These three Reds are banking on new plate approaches

September 13th, 2022

CINCINNATI -- The Reds’ 2022 season is in the final weeks, but batting stance fixes, swing adjustments and approach alterations are still an ongoing process for some hitters.

Aristides Aquino, Nick Senzel and Jose Barrero have undergone recent overhauls, and during the Reds’ 6-3 loss to the Pirates on Monday night at Great American Ball Park, there were moments where their changes provided optimism.

“It seems drastic, what we're talking about right now. But that's what players do all the time. They're constantly making adjustments every day,” Reds manager David Bell said. “I give them credit for realizing what they want to do and being willing to listen and mainly just trust themselves to be able to do that. I really believe … that through this they're going to be better.”

Aquino, who had been seeing his playing time dwindle and his chances to remain on the roster fading, opened his stance and added a toe-tap. He has enjoyed the most tangible results -- including on Monday.

Facing Pirates starter Bryse Wilson with two outs in the bottom of the fourth inning, Aquino scorched a 1-2 fastball into the left-field seats for a two-run home run that gave Cincinnati a 2-1 lead. He walked in the sixth inning, then ripped a two-out single at 106.1 mph through third baseman Ke'Bryan Hayes and into left field in the bottom of the eighth.

In his last 10 games, Aquino is batting .394 (13-for-33) with four homers, three doubles and nine RBIs. The stretch has included three career-high three-hit games.

“There's so many things that go into it and there's been some real keys along the way, but mainly he's just really in a good position to hit,” Bell said. “His timing has caught up to the adjustments he's made. He's given himself a chance every single pitch. When he does that, with his ability, good things are going to happen.”

Senzel was out of the lineup for the previous two games and did extensive work behind the scenes. He shortened his once-wide stance with the objective being hitting through the ball for harder contact.

“I’ve got three weeks left in the season, and I’m just trying to think about how I can be a better player and contribute more to this club,” Senzel said. “I feel like this year, it hasn’t obviously been the results I’d like. Just have to take a strong look at what I need to do to make some adjustments offensively. I’m going to do that.”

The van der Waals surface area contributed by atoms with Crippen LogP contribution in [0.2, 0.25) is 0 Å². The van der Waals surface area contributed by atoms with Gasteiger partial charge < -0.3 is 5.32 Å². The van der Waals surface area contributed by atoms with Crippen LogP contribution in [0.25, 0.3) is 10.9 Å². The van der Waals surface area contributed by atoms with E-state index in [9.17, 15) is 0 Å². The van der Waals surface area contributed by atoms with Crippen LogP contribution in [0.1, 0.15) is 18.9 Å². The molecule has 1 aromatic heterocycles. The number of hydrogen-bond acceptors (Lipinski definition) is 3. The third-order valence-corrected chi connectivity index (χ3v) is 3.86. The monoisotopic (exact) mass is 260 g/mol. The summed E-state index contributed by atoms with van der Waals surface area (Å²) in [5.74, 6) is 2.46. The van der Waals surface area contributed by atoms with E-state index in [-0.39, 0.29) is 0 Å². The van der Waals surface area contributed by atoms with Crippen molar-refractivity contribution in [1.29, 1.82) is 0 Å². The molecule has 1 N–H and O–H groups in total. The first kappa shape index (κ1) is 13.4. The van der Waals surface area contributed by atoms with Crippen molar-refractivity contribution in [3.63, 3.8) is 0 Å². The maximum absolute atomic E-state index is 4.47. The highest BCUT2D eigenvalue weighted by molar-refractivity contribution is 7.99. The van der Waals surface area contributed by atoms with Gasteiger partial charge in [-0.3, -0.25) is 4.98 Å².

Senzel was 1-for-3, but he delivered the desired harder contact Monday night. His second-inning groundout had a 103.6 mph exit velocity. A fifth-inning leadoff single to left field left his bat at 101 mph, and he added a sixth-inning lineout to center field at 103.8 mph.

Entering the game, Senzel was ranked near the bottom of the league in exit velocity (11th percentile) and hard-hit percentage (10th percentile), according to Statcast. He had an 0-for-8 skid and was batting .202 with one homer since the All-Star break.

“It did feel weird,” Senzel said of his changed stance. “Anytime you narrow up and try something different, it just feels so out of the ordinary and so awkward at first.”

Before Sunday’s game in Milwaukee, Senzel spent about 30 minutes on the field hitting in the cage as Bell and hitting coaches Alan Zinter and Joel McKeithan looked on. Also watching were teammates Jonathan India and Kyle Farmer, who gave Senzel feedback as he tinkered with the approach.

“That actually probably helped me more than working with Joel and the hitting guys,” Senzel said. "It’s a little bit easier to talk to teammates about hitting because it’s not too much. It was nice to hear them give me feedback and actual care and watch me. I love those guys. I trust their opinion.”

Barrero, who was given two games off during the previous homestand, has also adjusted his batting stance. Over his last three games, he is 4-for-9.

When Aquino slugged his homer for the lead in the fourth inning, the advantage proved fleeting. Starting pitcher Mike Minor gave up two of his three homers in the game during a five-run top of the fifth inning. The first three batters of the inning notched hits in the rally, including Rodolfo Castro with a three-run homer to left field that gave Pittsburgh the lead for good.

Minor allowed six runs (four earned) on seven hits and three walks over five innings, with five strikeouts.